Buying mail-order medications may encourage patients to stick their treatments

Published on November 27, 2012 at 4:18 AM · No Comments

Patients newly prescribed a cholesterol-lowering medication were more likely to pick it up from the pharmacy if they received automated phone and mail reminders, according to a study published in the Archives of Internal Medicine today. This is one of a few published studies to examine strategies for reducing primary nonadherence, which occurs when patients do not pick up new prescriptions.  

The study of 5,216 Kaiser Permanente Southern California patients found that those who received an automated reminder were 1.6 times more likely to fill prescriptions for cholesterol-lowering statins than those who didn't receive a reminder. Informational and encouraging phone calls were automatically generated if a patient did not pick up his or her medication within one or two weeks of a doctor's appointment where a prescription was written. One week after the telephone call, researchers sent a reminder letter to patients who still had not picked up their prescription. When systems for automated outreach exist, the expense of outreach is relatively small.  Expenses for both these prompts totaled $1.70 per participant in the study. After the intervention, the percentage of patients who picked up their prescriptions increased from 26 to 42 percent.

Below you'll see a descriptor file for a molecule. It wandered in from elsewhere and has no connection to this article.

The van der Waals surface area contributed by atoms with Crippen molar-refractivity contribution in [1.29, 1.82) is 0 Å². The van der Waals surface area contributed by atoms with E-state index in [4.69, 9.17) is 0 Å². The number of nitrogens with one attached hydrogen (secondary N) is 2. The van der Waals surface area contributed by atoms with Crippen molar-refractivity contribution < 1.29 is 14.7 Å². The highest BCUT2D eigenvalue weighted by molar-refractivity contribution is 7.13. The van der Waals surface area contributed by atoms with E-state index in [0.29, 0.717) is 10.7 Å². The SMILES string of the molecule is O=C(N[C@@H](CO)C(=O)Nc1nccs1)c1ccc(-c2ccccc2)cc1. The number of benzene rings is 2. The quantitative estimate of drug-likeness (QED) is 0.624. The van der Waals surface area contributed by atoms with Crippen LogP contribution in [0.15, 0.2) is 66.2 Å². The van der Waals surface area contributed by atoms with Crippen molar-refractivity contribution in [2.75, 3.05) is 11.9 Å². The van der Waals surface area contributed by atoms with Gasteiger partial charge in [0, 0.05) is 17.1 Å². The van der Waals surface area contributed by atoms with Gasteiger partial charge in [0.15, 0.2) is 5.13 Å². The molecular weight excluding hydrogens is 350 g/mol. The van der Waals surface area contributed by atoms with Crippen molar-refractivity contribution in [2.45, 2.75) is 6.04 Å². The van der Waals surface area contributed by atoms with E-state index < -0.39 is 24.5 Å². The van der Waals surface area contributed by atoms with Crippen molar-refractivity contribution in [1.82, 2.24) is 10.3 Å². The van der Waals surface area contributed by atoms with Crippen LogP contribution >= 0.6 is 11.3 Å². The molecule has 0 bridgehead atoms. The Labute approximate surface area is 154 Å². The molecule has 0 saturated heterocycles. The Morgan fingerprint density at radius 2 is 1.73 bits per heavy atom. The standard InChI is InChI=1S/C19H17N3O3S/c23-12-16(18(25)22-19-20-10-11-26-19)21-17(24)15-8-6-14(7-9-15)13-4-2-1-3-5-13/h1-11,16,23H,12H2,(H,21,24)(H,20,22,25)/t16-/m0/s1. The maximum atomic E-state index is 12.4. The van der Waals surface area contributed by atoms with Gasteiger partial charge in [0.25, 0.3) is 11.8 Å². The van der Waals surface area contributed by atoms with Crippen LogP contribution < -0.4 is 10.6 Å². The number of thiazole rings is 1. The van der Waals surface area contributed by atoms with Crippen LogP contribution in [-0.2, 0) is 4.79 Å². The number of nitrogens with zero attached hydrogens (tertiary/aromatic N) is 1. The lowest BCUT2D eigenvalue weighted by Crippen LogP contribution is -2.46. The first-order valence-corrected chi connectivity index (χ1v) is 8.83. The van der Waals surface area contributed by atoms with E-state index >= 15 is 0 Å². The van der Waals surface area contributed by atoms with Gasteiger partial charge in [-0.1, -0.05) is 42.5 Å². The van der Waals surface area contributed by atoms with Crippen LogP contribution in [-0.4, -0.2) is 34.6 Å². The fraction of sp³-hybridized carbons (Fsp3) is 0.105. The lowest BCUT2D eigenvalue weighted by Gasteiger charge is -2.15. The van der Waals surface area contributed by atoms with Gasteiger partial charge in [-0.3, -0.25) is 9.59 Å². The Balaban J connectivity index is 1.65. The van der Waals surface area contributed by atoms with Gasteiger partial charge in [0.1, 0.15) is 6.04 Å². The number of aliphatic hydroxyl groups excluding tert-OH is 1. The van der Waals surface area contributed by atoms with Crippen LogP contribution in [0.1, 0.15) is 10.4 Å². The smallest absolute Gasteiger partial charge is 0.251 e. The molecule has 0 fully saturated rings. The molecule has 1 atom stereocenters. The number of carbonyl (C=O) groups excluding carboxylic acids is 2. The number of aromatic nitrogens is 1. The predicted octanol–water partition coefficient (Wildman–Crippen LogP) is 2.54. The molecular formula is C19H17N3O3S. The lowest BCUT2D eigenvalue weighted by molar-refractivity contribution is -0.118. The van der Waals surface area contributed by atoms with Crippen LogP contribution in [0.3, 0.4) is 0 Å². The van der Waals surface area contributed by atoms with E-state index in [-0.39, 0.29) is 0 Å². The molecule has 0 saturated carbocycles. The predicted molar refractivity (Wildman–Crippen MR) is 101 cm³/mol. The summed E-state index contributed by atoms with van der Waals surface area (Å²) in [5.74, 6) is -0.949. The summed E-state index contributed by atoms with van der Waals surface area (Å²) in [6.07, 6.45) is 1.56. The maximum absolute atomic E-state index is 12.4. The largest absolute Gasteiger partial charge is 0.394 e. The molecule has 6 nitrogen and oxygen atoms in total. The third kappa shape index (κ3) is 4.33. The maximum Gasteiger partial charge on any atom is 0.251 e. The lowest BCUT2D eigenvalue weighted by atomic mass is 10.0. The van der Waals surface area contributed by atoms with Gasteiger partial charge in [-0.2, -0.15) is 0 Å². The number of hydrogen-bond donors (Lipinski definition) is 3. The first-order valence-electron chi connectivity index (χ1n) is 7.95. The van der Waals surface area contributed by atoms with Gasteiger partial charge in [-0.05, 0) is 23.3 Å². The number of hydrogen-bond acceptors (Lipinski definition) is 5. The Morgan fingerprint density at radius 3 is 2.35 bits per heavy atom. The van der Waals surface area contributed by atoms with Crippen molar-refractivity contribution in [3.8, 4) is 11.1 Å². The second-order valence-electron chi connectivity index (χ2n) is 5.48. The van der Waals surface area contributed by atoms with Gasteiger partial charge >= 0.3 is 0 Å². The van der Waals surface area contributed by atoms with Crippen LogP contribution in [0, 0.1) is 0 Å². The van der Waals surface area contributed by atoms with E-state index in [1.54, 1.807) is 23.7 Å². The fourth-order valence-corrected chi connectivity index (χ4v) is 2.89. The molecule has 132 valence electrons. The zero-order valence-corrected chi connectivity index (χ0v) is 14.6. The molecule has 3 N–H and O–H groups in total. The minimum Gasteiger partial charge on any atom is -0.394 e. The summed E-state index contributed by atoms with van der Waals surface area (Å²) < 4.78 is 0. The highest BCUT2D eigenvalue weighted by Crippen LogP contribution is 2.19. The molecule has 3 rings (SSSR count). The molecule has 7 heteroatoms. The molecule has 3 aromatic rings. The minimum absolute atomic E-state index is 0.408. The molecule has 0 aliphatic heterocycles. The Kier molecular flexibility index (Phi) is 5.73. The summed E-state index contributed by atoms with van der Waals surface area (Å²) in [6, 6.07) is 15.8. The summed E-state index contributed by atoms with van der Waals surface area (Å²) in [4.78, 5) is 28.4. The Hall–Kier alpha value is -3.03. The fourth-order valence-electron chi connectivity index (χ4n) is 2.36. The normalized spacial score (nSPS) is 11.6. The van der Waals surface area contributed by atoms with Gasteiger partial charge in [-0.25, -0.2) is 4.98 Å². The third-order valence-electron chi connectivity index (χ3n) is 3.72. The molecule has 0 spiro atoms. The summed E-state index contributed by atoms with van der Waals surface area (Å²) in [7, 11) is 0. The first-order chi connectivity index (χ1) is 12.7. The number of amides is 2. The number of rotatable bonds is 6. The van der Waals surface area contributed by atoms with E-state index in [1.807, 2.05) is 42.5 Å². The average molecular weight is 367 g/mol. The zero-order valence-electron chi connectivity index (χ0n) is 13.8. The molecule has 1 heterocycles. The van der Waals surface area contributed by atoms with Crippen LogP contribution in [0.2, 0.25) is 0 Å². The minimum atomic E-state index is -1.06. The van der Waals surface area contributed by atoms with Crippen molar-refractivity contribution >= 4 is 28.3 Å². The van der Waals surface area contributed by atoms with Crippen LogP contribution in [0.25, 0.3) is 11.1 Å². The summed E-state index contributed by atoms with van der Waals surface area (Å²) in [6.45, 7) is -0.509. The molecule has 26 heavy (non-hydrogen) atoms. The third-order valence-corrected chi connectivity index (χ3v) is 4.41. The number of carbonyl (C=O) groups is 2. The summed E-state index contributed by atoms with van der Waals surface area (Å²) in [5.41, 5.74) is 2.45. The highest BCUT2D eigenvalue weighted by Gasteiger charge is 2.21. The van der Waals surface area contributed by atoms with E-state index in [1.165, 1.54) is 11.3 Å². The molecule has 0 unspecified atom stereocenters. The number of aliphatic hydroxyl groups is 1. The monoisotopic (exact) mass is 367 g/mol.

"Getting patients to take the well-proven medicines their physicians prescribe for them will ultimately reduce their risk of heart attacks and stroke," said Stephen F. Derose, MD, of the Kaiser Permanente Southern California Department of Research & Evaluation. "This automated intervention is a good way to very efficiently reach a large number of people and improve their health outcomes."

Medication nonadherence occurs when a patient does not follow a clinically prescribed medication course, endangering his or her own health and possibly necessitating more aggressive treatment or hospitalizations later. Previous studies estimated that in the United States each year medication nonadherence contributes to approximately 125,000 deaths and costs the health care system $290 billion. One in three patients prescribed a medication by their health care provider never pick it up from the pharmacy, and, among those who do, nearly 3 in 4 Americans do not take prescription drugs according to providers' orders.  

Although this study examined medication adherence exclusively among patients at Kaiser Permanente Southern California receiving their first prescription for a statin drug, the low-cost method is likely to be viable for large populations, other chronic conditions, and other medications. Based on the results of the study, Kaiser Permanente Southern California implemented a new regional outreach program in April 2012. The program has sent reminders to about 2,200 members each month.

"Given the prevalence of the problem, especially among patients with chronic conditions, minor improvements in medication adherence among groups of people should yield significantly better health outcomes for patients and savings for hospitals and health systems," said Derose.  

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